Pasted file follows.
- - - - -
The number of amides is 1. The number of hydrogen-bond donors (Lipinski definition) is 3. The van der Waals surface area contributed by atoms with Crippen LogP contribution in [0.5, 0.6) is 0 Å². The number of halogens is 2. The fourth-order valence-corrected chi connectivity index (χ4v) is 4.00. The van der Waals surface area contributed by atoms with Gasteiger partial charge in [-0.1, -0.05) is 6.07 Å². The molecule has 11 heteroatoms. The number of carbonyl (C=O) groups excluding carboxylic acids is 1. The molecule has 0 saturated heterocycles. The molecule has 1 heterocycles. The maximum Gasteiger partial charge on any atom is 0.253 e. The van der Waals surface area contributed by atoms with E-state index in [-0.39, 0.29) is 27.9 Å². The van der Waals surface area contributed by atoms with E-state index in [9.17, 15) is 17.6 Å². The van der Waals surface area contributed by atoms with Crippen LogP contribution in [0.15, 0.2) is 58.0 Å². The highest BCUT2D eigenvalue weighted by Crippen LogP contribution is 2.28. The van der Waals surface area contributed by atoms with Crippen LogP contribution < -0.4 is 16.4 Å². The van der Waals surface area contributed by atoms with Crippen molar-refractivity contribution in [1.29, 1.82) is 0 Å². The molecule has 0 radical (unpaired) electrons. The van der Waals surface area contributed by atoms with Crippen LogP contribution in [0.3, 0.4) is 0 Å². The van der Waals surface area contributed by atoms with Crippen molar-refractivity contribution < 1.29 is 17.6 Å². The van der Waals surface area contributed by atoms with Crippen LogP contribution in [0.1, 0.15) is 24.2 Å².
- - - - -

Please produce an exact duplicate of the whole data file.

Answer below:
The number of amides is 1. The number of hydrogen-bond donors (Lipinski definition) is 3. The van der Waals surface area contributed by atoms with Crippen LogP contribution in [0.5, 0.6) is 0 Å². The number of halogens is 2. The fourth-order valence-corrected chi connectivity index (χ4v) is 4.00. The van der Waals surface area contributed by atoms with Gasteiger partial charge in [-0.1, -0.05) is 6.07 Å². The molecule has 11 heteroatoms. The number of carbonyl (C=O) groups excluding carboxylic acids is 1. The molecule has 0 saturated heterocycles. The molecule has 1 heterocycles. The maximum Gasteiger partial charge on any atom is 0.253 e. The van der Waals surface area contributed by atoms with E-state index in [-0.39, 0.29) is 27.9 Å². The van der Waals surface area contributed by atoms with E-state index in [9.17, 15) is 17.6 Å². The van der Waals surface area contributed by atoms with Crippen LogP contribution in [0.15, 0.2) is 58.0 Å². The highest BCUT2D eigenvalue weighted by Crippen LogP contribution is 2.28. The van der Waals surface area contributed by atoms with Crippen LogP contribution < -0.4 is 16.4 Å². The van der Waals surface area contributed by atoms with Crippen molar-refractivity contribution in [1.29, 1.82) is 0 Å². The molecule has 0 radical (unpaired) electrons. The van der Waals surface area contributed by atoms with Crippen LogP contribution in [0.3, 0.4) is 0 Å². The van der Waals surface area contributed by atoms with Crippen molar-refractivity contribution < 1.29 is 17.6 Å². The van der Waals surface area contributed by atoms with Crippen LogP contribution in [0.1, 0.15) is 24.2 Å².